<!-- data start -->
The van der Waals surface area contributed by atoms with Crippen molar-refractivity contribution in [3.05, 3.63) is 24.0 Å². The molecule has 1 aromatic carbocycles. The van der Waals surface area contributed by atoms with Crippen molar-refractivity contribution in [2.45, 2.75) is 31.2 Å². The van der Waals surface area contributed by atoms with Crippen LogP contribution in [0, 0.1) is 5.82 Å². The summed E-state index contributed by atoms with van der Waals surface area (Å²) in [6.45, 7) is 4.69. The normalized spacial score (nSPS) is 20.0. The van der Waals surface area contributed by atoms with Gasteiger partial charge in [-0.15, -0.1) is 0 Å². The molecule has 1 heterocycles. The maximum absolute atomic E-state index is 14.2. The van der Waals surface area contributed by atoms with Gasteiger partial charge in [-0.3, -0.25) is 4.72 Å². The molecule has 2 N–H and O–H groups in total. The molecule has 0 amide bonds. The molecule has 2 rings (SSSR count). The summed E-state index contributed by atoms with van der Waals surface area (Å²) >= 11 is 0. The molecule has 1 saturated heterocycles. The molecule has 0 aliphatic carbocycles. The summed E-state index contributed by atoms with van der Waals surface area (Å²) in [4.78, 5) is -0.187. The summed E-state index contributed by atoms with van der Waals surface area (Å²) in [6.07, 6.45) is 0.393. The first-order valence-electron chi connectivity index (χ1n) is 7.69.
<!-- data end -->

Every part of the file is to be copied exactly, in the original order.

The van der Waals surface area contributed by atoms with Crippen molar-refractivity contribution in [3.05, 3.63) is 24.0 Å². The molecule has 1 aromatic carbocycles. The van der Waals surface area contributed by atoms with Crippen molar-refractivity contribution in [2.45, 2.75) is 31.2 Å². The van der Waals surface area contributed by atoms with Crippen LogP contribution in [0, 0.1) is 5.82 Å². The summed E-state index contributed by atoms with van der Waals surface area (Å²) in [6.45, 7) is 4.69. The normalized spacial score (nSPS) is 20.0. The van der Waals surface area contributed by atoms with Gasteiger partial charge in [-0.15, -0.1) is 0 Å². The molecule has 1 heterocycles. The maximum absolute atomic E-state index is 14.2. The van der Waals surface area contributed by atoms with Gasteiger partial charge in [-0.3, -0.25) is 4.72 Å². The molecule has 2 N–H and O–H groups in total. The molecule has 0 amide bonds. The molecule has 2 rings (SSSR count). The summed E-state index contributed by atoms with van der Waals surface area (Å²) >= 11 is 0. The molecule has 1 saturated heterocycles. The molecule has 0 aliphatic carbocycles. The summed E-state index contributed by atoms with van der Waals surface area (Å²) in [4.78, 5) is -0.187. The summed E-state index contributed by atoms with van der Waals surface area (Å²) in [6.07, 6.45) is 0.393. The first-order valence-electron chi connectivity index (χ1n) is 7.69.